How to get paid by having good credit control processes
Too often businesses fail because of poor credit control. Learn how to avoid this.
Half of all new businesses fail during the first two years. All too often the cause of failure is not the quality of the product or service, the effort and talents of the people, or the sales and marketing. It is quite simply financial failure – running out of money – which leads to closure, if not bankruptcy.
In many cases, this failure could have been avoided by simple but effective planning from the outset. In too many new businesses well-qualified people enthusiastically develop their goods or services but pay insufficient attention to cashflow. Late payment erodes profits and stifles growth. A sale is not really made until it has been paid for.
The discipline of ensuring prompt payment is called credit control or credit management and it has to be a priority if a business is to succeed.
Granting credit to a customer involves the risk of non-payment and so should only be done after checking and assessing that risk. A bad debt means that a company could have to make sales five – or even ten – times the value of that bad debt just to recoup the loss. Research shows that the longer a trade debt remains unpaid the greater the risk that it will never be paid. For many companies, their receivables, the money owed to them by their customers, are their largest assets. Figures from BACS – the banks’ automated clearing system – show that growth businesses have a combined overdraft of £4bn. Reducing the amount owed by debtors reduces the overdraft and frees up capital to be used to finance the business, and reduces the stress of running the business.
Making sure you are paid should start even before you have made your first sale. You could take some basic training. “Cashflow is one of the critical factors to success, the lifeblood of a business, and should be one of the top priorities,” says Ian Fletcher, chief economist, Association of British Chambers of Commerce.
Your local chamber of commerce will run training schemes in basic credit control, including such topics as how to collect a debt over the phone. These courses are open to non-members.”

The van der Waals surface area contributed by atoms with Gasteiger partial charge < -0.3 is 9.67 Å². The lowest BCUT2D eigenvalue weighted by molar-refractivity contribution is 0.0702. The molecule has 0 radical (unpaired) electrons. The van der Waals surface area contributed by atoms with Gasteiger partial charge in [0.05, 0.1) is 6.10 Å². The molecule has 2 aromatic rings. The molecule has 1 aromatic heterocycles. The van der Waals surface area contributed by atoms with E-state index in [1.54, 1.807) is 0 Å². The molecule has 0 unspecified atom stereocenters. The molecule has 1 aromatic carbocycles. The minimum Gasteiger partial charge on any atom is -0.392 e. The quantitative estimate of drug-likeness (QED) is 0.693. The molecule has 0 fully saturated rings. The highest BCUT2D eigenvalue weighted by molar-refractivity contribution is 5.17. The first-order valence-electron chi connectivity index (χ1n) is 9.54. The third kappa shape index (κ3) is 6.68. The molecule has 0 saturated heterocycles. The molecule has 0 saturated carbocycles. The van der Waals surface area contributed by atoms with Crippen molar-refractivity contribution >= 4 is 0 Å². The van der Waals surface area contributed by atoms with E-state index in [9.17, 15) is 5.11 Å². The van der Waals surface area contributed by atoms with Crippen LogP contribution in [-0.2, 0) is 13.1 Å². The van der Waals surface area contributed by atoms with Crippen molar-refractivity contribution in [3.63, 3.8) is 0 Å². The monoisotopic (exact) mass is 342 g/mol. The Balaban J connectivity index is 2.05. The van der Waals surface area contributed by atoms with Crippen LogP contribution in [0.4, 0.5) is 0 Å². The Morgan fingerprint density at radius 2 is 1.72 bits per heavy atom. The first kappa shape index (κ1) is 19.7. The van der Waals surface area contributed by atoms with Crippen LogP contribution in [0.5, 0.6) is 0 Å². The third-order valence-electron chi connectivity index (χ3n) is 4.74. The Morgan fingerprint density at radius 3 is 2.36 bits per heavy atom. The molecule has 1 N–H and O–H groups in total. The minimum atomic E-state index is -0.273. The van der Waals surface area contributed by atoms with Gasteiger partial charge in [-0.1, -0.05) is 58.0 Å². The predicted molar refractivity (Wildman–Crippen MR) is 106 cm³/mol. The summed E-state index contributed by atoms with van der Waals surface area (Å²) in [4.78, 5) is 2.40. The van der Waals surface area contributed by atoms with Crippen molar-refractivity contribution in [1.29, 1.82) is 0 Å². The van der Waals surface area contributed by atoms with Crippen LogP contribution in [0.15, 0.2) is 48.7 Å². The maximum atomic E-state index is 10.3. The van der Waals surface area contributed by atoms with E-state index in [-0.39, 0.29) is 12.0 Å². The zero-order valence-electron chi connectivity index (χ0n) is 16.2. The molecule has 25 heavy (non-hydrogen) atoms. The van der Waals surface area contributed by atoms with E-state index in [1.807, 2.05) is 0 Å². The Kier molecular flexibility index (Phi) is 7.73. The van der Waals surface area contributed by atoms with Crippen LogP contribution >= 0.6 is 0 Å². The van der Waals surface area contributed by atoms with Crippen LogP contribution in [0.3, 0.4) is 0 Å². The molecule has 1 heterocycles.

The Government sponsored, Better Payment Practice Group (BPPG) was formed to reduce late payment of commercial debt and publishes advice on the subject. From the outset, establish procedures for credit applications by customers:
- Produce a credit application form: books or advisors will show you how
- Make credit terms very clear
- Ensure that all staff are aware of credit policy
- Make payment terms a condition of sale
- Make sure that any buyer signs agreeing to your credit terms.
- Then decide that you will receive prompt payment;
- Design a clear invoice which will always state agreed payment terms
- Decide from the outset that you will always send invoices promptly and keep paperwork up-to-date
- Establish a timetable for chasing debts, starting with the first request for payment – the invoice.
Payment should never be an afterthought. This way you will have established it as a priority and can give customers credit where appropriate.
Glen Bullivant, chairman of the Institute of Credit Management (ICM), argues that granting customers credit is a calculated risk and should never be a gamble.
He says: “Granting credit costs and it’s a bottom line cost. If a stranger walked up to you in the street and asked you for £500 would you lend it to him? Well, why do that in your business? You must know who you’re dealing with and that should be part of the preparation before a sale.”
It is important to establish a potential customer’s credentials. A visit to their premises will usually tell you a lot. The Annual Report is useful, although the information could be out of date. For high value or high risk orders, obtain a report from a credit reference agency. Such reports cost between £3 and £25, depending on the level of information.
“If you have a new customer, confirm that customer exists at where it says it exists,” warns Peter Brooker of credit reference agency, Experian. “Confirm the address to avoid fraud. See how long they’ve been trading. If they’re on a short lease, they could disappear with the goods.
“Also confirm that they have the cash to pay. There’s no need to check their profit and loss account yourself because a credit reference company will do it for you – and they will suggest a credit limit and a credit rating.”
For potentially high value orders, take a credit report prior to negotiation, to avoid wasted effort. Credit costs and knowing the risks in advance helps in pricing.
Remember, credit control is a continuous process: always monitor your debtors; their circumstances may change.